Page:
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Local councillors call for protection for tenants caught up in 'reno-victions'

Last Updated May 12, 2016 at 10:23 pm PDT

(iStock photo)
Summary

Municipal leaders advocate for renters at meeting in Whistler.

Report for City of New Westminster says 'reno-victions' are becoming more commonplace.

NEW WESTMINSTER (NEWS 1130) – Local municipal representatives have emerged from a meeting in Whistler calling for changes to the Residential Tenancy Act.

The Lower Mainland Local Governments Association has passed a motion to have the issue discussed later this year during the Union of BC Municipalities meeting.

Members of the associaiton want more protection for tenants displaced by so-called ‘reno-victions.’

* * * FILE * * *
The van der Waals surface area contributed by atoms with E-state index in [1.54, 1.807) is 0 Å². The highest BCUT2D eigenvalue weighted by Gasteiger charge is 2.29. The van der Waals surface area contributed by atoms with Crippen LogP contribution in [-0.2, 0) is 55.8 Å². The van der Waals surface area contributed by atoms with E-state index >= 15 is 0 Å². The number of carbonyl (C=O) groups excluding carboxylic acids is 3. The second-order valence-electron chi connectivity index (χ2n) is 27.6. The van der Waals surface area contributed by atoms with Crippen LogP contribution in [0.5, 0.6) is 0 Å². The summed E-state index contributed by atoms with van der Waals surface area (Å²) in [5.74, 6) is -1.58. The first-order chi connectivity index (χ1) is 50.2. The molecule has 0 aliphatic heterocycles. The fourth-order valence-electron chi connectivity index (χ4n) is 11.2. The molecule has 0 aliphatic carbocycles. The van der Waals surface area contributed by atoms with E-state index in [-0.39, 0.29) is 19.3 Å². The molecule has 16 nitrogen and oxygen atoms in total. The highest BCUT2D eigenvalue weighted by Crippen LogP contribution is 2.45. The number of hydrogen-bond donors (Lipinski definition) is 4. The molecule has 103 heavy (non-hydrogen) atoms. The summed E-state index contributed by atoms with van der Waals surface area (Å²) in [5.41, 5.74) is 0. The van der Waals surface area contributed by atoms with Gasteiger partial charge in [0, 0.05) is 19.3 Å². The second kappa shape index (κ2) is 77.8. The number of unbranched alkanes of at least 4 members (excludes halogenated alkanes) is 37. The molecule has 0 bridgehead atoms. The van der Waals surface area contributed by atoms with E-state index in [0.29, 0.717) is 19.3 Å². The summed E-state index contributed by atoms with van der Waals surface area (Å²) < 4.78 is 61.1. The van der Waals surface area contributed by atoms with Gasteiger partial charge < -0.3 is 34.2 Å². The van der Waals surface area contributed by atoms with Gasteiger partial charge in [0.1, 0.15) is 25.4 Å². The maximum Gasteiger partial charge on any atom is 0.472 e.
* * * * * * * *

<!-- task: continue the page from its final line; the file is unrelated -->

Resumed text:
As it stands now, a rental building owner can evict tenants if major work needs to be done on the complex. That owner is free to set new rents when the building has been renovated.

New Westminster city councillor Lorrie Williams say the law should be amended to allow previous tenants to move in and pay the same rent as before.

“It’s a silent tragedy, it really is. People have been living 13 to 15 years in one place, their kids are going to school in the neighbourhood. Over 50 per cent of our citizens are renters.”

The association’s motion comes on the heels of a report out of the city of New Westminster, which says the practice of displacing tenants in order to renovate rental buildings is on the rise.

“We need people, not just people who can afford to live on this side of the Fraser River. People want to live in New Westminster. You know what? We are losing a lot of young people,” says Williams.

The report recommends the city make sure renovation permits are in place before an owner can evict tenants. It also suggests providing renters’ rights resources on the city’s website.